August, for me, is a month of getting jobs done. Work is a little less busy, so I have more time to make those calls – or pop into stores – to progress the tasks of daily living that pile up for us all. Whether it’s sorting out banking or broadband, there’s always something on the list to address.
Today, as I have tackled some of those tasks, I’ve become acutely aware of just how different customer service can be.
I’ve experienced customer “care” that didn’t try to serve me at all. One conversation involved a member of staff enquiring in passing about my circumstances and then proceeding to tell me exactly what I needed. I assured him his ideas were far from accurate but still he persisted, knocking down the price just a little to try to persuade me to buy in to his plans for my life. After 40 frustrating minutes, I left the conversation with tears in my eyes. He had not listened one jot. I was just a sales target for him (not one that was fulfilled!)
At the other end of the spectrum, I’ve experienced customer care that tried far too hard. Sitting with one adviser, I was assured and reassured of how much my custom was valued. I had things explained – re-explained – and reinforced. I had all the assorted options set out before me (even the ones for which I was ineligible). I had videos to watch – which were, naturally, summarized by him after I had watched them. Every box on his checklist was ticked by the end of the conversation (some in triplicate, I suspect). You could not fault his desire to be thorough, and he did get the job done, but what should have been an effortless process became a burdensome one as conversation progressed through ever decreasing circles, and my will to engage slowly ebbed away.
Thankfully, I also experienced outstanding customer care this afternoon. One young man asked pertinent questions, gave me options, respected my wishes, progressed what was needed in a timely manner and was relaxed enough to ensure we both giggled along the way. He got to know me enough to be able to recommend what was helpful and, of course, I did not hesitate to sign on the dotted line. 30 minutes in store with him was a joy and I came home feeling heard, understood and with life progressed. There is no doubt he will get a 5* review when the inevitable text message pings.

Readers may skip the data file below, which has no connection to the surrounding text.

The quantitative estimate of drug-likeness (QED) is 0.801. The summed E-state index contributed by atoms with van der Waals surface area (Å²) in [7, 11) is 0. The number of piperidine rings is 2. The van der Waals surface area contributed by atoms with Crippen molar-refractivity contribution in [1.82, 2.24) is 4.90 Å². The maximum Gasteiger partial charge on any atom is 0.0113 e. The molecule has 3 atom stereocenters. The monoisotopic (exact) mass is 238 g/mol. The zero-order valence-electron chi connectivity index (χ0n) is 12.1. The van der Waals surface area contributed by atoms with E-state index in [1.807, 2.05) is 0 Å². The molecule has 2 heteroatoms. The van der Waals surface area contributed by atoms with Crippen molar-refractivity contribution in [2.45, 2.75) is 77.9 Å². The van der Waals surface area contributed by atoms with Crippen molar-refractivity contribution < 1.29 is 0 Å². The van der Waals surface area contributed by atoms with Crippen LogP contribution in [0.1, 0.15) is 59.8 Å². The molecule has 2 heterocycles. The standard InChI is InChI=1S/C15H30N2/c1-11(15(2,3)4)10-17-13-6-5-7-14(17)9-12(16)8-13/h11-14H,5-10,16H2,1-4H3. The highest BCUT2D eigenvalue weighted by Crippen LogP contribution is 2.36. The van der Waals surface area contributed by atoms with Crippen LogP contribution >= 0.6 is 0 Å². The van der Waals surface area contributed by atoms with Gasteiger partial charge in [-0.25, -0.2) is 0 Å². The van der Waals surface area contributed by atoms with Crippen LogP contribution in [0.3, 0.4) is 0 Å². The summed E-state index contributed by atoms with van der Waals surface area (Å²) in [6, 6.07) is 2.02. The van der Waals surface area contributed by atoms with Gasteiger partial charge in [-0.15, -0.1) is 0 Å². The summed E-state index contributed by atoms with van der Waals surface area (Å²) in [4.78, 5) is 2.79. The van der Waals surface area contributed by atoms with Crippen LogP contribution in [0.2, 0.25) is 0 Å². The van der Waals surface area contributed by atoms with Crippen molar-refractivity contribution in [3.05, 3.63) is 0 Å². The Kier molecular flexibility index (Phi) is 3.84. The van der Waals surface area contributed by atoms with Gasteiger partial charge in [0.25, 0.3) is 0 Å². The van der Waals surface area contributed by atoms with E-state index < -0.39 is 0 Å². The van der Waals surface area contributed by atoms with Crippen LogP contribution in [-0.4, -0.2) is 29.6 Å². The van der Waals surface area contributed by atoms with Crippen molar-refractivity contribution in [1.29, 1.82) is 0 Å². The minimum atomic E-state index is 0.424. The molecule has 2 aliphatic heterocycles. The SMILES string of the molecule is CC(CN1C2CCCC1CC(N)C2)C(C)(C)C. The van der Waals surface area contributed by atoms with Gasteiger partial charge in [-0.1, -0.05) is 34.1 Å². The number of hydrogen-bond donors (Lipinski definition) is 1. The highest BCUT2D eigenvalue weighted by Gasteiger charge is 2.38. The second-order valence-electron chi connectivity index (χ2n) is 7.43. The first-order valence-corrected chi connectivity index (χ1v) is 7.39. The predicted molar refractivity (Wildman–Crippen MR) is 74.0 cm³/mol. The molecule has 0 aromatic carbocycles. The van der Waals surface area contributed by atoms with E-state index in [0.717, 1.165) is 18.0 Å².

It has been a day of strong emotions but, as I was sitting on the bus home (still mumbling to myself about the first 2 encounters), it occurred to me that our pastoral care in churches can fall into similar traps.
How easy is it, for some of us, to assume that a piece of advice – or a thoughtful Bible study – that helped one person, is bound to help another? So, we whip it out, unthinkingly, hoping to play a trump card that solves the problem and sends the person away rejoicing in the Lord, so we can get on with our day.
How easy is it, for others of us, to try a little too hard? To ask and ask. To suggest and suggest. To call and text and WhatsApp and write. To summarize and recap and be so attentive that the other person feels a little, well, smothered. Sometimes we try to help more than the relationship we have with them can sustain.
How important, then, for us to be people who prayerfully seek to steer a path between the 2 extremes.
- Asking questions to get to know people but keen to respect their boundaries;
- Being willing to share with them timeless gospel-truths from God’s word but knowing that human beings are not one-size fits all. Different people will need to hear distinct aspects of God’s word at various times.
- Thinking wisely about what would be helpful for them but willing to accept feedback if they indicate we are on the wrong lines.
- Wanting to serve but going at the pace our friends are comfortable with, letting the relationship grow organically.
- Acknowledging that the topic of conversation may indicate one person is in need, and the other walking alongside, but still embodying that sense that we’re both just people who can chat and laugh together without things always needing to feel intense.
The list could go on. And, maybe, it should.
One other way I tend to spend August is reviewing how I want to do things differently when the new term begins. As it says in 1 Peter 4:10:
Each of you should use whatever gift you have received to serve others, as faithful stewards of God’s grace in its various forms.
Faithful stewards are attentive to the ways they are using God’s gifts.
You might like to do some reviewing too? When it comes to conversational ministry:
What are the traps you tend to fall into?
If you do not know, you can always ask a few chosen people for feedback. You can also pray the kind of prayers that pick up on the “search me” language of Psalm 139, and ask God to bring to light anything you need to know.
What are some of the steps you can take to grow?
Maybe there’s a book to read, a course to do, a conversation to have, some informal supervision to put in place or some personal change in which to engage.
Thankfully, God does not expect us to be perfect. And there is grace for those moments when we under-listen or over-attend. We do not need to tie ourselves up in knots trying to be the perfect friend to those in need. But identifying one or two areas for growth…that is never a bad thing.